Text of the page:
Here are some tips for installing (or inspecting) insulation, should you need to:
- Don’t squeeze the insulation into the cavities, if you can avoid it. Because my home has brick noggin between the studs, I did not have enough depth for the thick batts, so I did have to squeeze them in. But squeezing or compressing fiberglass reduces it’s insulating qualities.
- If you have stud cavities of varying widths as we do, measure carefully. Cut the batts to a perfect fit. While installing the batt, start at the top and tuck in the pink fiberglass from the sides while trying to leave a paper tab so you can staple the paper to the wood stud. This helps to hold the batt up, and to improve the seal.
- Dust your skin with baby powder before, during, and after working with fiberglass, to help prevent itching skin.
- Have a VERY sharp utility knife with extra blades on hand. The small bit of tar in the fiberglass batt facing sticks to the knife and dulls it, making the job slower and slower. Change blades frequently.
- For 2×4-inch framed walls, install the 3 1/2-inch fiberglass batts; for 2×6-inch framed walls, install the 5 1/2-inch fiberglass batts. These batts are specially designed to fit perfectly in the stud cavity; they will fill the depth of the studs appropriately. Also, some municipalities regulate the insulation’s R-value, or quality of insulation you can use. My area regulation says I must use a minimum of R-13 for walls in 2×4 framing, and R-19 for walls in 2×6 framing. The higher the R-value, the better the insulating quality of the material.
- Most vapor barrier rolls come in 10-foot lengths. Don’t cut the length when you install it– only measure for the width. Hang the sheet up at the top of the wall, and staple down (it’s handy to have a helper pull the sheet tight so you don’t get wrinkles in the plastic). When you come to the bottom of the sheet, cut off the remaining extra length– but leave a 2-inch lip onto the floor. When you set your sheetrock against the wall, the board will rest on that plastic lip. You can caulk the small gap where the sheetrock sits, thus creating a seal against floor drafts.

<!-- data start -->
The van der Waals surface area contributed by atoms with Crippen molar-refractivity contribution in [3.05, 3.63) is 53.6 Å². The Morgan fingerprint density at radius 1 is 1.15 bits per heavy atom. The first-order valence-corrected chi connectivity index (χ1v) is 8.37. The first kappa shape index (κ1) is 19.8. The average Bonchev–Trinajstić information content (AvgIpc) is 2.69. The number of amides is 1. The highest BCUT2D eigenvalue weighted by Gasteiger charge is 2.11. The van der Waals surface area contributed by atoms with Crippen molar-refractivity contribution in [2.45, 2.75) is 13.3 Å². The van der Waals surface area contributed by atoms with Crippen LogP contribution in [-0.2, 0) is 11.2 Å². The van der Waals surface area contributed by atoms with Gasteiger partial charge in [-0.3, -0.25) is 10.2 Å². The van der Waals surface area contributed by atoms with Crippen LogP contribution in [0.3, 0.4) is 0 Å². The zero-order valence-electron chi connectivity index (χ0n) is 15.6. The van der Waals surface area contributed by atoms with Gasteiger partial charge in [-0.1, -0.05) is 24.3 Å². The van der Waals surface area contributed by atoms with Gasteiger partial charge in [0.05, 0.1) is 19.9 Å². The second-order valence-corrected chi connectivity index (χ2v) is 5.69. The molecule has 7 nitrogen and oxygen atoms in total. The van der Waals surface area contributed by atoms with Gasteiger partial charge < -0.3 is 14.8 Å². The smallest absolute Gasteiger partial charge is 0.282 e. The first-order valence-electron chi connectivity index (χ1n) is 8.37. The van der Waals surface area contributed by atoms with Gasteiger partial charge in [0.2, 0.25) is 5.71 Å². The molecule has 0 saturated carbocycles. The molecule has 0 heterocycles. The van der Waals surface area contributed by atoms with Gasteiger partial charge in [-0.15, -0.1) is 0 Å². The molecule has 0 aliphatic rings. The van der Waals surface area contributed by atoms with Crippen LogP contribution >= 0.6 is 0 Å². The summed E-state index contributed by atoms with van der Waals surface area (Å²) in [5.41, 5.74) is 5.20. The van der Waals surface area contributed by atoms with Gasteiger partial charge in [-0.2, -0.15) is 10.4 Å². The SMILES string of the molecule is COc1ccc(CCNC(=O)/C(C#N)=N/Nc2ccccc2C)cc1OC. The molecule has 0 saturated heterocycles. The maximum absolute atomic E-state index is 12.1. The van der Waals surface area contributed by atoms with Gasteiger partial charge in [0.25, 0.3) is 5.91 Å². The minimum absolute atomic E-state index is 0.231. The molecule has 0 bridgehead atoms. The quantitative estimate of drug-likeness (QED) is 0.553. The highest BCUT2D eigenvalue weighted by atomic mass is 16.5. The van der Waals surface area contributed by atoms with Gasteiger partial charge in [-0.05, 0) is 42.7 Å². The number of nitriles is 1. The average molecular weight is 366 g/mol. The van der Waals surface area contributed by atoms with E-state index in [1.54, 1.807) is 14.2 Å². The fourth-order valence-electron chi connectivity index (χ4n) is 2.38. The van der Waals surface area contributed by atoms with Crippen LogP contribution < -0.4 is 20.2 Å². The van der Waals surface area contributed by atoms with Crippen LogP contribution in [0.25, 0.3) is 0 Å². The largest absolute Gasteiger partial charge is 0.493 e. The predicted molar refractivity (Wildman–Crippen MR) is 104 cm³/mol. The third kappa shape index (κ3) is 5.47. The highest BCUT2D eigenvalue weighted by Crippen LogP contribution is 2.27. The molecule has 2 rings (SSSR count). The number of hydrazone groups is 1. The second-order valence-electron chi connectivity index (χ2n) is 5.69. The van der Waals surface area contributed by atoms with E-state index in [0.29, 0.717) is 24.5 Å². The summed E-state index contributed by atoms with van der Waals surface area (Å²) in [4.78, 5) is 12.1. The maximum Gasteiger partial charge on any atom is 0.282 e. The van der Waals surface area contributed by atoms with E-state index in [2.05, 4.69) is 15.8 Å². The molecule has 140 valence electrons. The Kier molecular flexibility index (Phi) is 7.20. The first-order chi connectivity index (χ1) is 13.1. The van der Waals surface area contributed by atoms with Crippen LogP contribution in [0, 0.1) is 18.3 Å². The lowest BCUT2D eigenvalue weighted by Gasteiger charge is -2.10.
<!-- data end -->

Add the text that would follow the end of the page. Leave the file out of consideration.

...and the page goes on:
The Department of Energy has a website with a page on Insulation R-Values recommended for the United States at www1.eere.energy.gov/consumer/tips/insulation.html. And here’s a good Insulation Fact Sheet at ornl.gov/sci/roofs+walls/insulation/ins_16.html, too.
So this project is done. Whew! I am strangely surprised at how terribly tired I am from the job. My daughter is, too. Our bones ache, and we are just plumb tuckered. I’m surprised, because installing insulation isn’t all THAT labor-intensive. Demolition was labor intensive! But perhaps it was the heat (we had a heat wave going on) and high humidity? Or going up and down the ladders? Anyway, I don’t think I can do anymore renovation work today. I’m pooped.
Saturday’s goals are to finish running wiring for baseboard heaters upstairs, and create a PVC pipe shaft for a future central heating system installation. I also have to wire for Ethernet before we close up the walls. And here’s hoping The Hubs gets the PEX plumbing system completed! We start hanging sheetrock in the dining room on Sunday. Today, I get the insulation inspected. I have a lot of work to do for my job today (writing articles), so I think I’ll recuperate from the insulation while working on articles.